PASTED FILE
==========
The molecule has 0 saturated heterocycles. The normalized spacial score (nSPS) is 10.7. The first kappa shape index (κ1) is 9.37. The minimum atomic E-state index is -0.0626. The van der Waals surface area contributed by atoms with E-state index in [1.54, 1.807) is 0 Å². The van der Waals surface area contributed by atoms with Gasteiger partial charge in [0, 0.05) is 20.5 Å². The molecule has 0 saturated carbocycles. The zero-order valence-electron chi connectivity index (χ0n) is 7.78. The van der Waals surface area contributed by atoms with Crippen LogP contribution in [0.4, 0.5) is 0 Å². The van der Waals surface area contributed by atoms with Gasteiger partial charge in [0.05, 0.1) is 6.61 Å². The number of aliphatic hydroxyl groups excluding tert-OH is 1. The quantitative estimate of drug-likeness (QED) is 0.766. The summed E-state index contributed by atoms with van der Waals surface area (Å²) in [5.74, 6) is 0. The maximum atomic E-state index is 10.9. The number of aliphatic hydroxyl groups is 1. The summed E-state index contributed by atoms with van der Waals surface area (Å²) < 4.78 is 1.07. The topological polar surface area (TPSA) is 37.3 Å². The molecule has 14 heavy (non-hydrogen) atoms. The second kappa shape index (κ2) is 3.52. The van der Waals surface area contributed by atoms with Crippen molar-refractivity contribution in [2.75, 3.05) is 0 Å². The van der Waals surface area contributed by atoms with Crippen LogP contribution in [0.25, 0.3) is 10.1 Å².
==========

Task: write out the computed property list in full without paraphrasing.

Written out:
The molecule has 0 saturated heterocycles. The normalized spacial score (nSPS) is 10.7. The first kappa shape index (κ1) is 9.37. The minimum atomic E-state index is -0.0626. The van der Waals surface area contributed by atoms with E-state index in [1.54, 1.807) is 0 Å². The van der Waals surface area contributed by atoms with Gasteiger partial charge in [0, 0.05) is 20.5 Å². The molecule has 0 saturated carbocycles. The zero-order valence-electron chi connectivity index (χ0n) is 7.78. The van der Waals surface area contributed by atoms with Crippen LogP contribution in [0.4, 0.5) is 0 Å². The van der Waals surface area contributed by atoms with Gasteiger partial charge in [0.05, 0.1) is 6.61 Å². The number of aliphatic hydroxyl groups excluding tert-OH is 1. The quantitative estimate of drug-likeness (QED) is 0.766. The summed E-state index contributed by atoms with van der Waals surface area (Å²) in [5.74, 6) is 0. The maximum atomic E-state index is 10.9. The number of aliphatic hydroxyl groups is 1. The summed E-state index contributed by atoms with van der Waals surface area (Å²) < 4.78 is 1.07. The topological polar surface area (TPSA) is 37.3 Å². The molecule has 14 heavy (non-hydrogen) atoms. The second kappa shape index (κ2) is 3.52. The van der Waals surface area contributed by atoms with Crippen molar-refractivity contribution in [2.75, 3.05) is 0 Å². The van der Waals surface area contributed by atoms with Crippen LogP contribution in [0.25, 0.3) is 10.1 Å².